Part 1 of the LaBute New Theatre Festival is running at the Gaslight Theater until July 17, 2022. Part 2 begins on July 22, 2022.

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LaBute New Theater Festival 2016
St. Louis Actors’ Studio
July 22, 2016

St. Louis Actors’ Studio’s LaBute festival has become one of the highlights of the summer theatre season in St. Louis after just a few years. Every year, the festival features a new play by celebrated playwright Neil LaBute as well as a variety of new one-act plays by various playwrights. This year, I was unfortunately unable to see the first installment of the festival, although I was able to see the second. In this edition’s selection of plays, the theme of power and control seems to be prevalent. Here are the selections and my thoughts:

“Life Model”

by Neil LaBute

Directed by John Pierson

Bridgette Bassa, Jenny Smith Photo by Patrick Huber St. Louis Actors' Studio

Bridgette Bassa, Jenny Smith
Photo by Patrick Huber
St. Louis Actors’ Studio

This year’s entry from festival namesake LaBute is an exploration of the relationship between artists and the models who pose for them, as well as an exploration of the nature of art itself. The artist (Jenny Smith) has been drawing this particular model (Bridgette Bassa) for a number of weeks or months, although the artist is secretive about her work. When the model challenges the artist’s motives, a power struggle ensues that leads to a somewhat predictable conclusion. This is a well-staged play and the cast members do an excellent job, from Smith’s defensive, evasive artist to Bassa’s confrontational model. Still, the play itself is a little confusing as to what message it’s trying to convey.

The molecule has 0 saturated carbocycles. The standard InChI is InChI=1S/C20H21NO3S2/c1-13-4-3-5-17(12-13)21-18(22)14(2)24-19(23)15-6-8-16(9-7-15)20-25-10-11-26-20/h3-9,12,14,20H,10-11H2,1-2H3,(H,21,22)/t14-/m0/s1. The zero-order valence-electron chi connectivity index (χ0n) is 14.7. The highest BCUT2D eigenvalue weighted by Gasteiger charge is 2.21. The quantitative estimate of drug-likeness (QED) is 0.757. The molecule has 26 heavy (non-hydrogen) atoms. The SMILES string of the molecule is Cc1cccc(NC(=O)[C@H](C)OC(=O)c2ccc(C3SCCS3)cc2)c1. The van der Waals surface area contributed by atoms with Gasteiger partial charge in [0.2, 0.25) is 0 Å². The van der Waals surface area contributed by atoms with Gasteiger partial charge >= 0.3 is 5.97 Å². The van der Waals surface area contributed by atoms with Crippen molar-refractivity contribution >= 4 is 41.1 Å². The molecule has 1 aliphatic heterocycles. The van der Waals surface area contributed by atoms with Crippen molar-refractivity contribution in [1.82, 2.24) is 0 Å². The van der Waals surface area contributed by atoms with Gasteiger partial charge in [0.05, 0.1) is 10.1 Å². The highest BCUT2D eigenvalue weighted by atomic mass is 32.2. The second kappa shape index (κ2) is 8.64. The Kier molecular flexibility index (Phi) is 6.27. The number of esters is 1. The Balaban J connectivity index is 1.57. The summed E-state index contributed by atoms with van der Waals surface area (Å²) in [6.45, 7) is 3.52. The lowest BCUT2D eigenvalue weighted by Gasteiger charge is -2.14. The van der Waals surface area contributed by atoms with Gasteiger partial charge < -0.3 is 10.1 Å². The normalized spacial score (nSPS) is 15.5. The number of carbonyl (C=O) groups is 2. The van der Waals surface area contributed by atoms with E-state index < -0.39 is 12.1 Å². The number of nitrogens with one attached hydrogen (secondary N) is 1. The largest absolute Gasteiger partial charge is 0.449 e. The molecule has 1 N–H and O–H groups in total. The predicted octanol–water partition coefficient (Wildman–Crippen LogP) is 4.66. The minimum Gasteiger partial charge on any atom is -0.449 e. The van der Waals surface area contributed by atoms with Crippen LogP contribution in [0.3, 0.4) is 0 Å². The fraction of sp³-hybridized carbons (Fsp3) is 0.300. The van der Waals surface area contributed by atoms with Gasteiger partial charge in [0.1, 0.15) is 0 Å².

“American Outlaws”

by Adam Seidel

Directed by John Pierson

Eric Dean White, David Wassilak Photo by John Lamb St. Louis Actors' Studio

Eric Dean White, David Wassilak
Photo by John Lamb
St. Louis Actors’ Studio

The next play in this installment explores the relationship between two men who have something undisclosed in common. The revelations of this play are too complex to explain without spoiling much, but I’ll just say things aren’t necessarily as they seem, although the conclusion is fairly easy to guess. Eric Dean White is the nervous, conflicted man who has called the meeting, and David Wassilak is the more assured party in the arrangement. It’s clear from start to finish that, although White’s Mitch thinks he has some say in what goes on, it’s Wassilak’s Mike who is in control. The dialogue here is sharply written, and the secrets are revealed in a suspenseful way. Both actors give terrific performances, as well. This is the strongest play of the collection, I think, although it’s extremely bleak.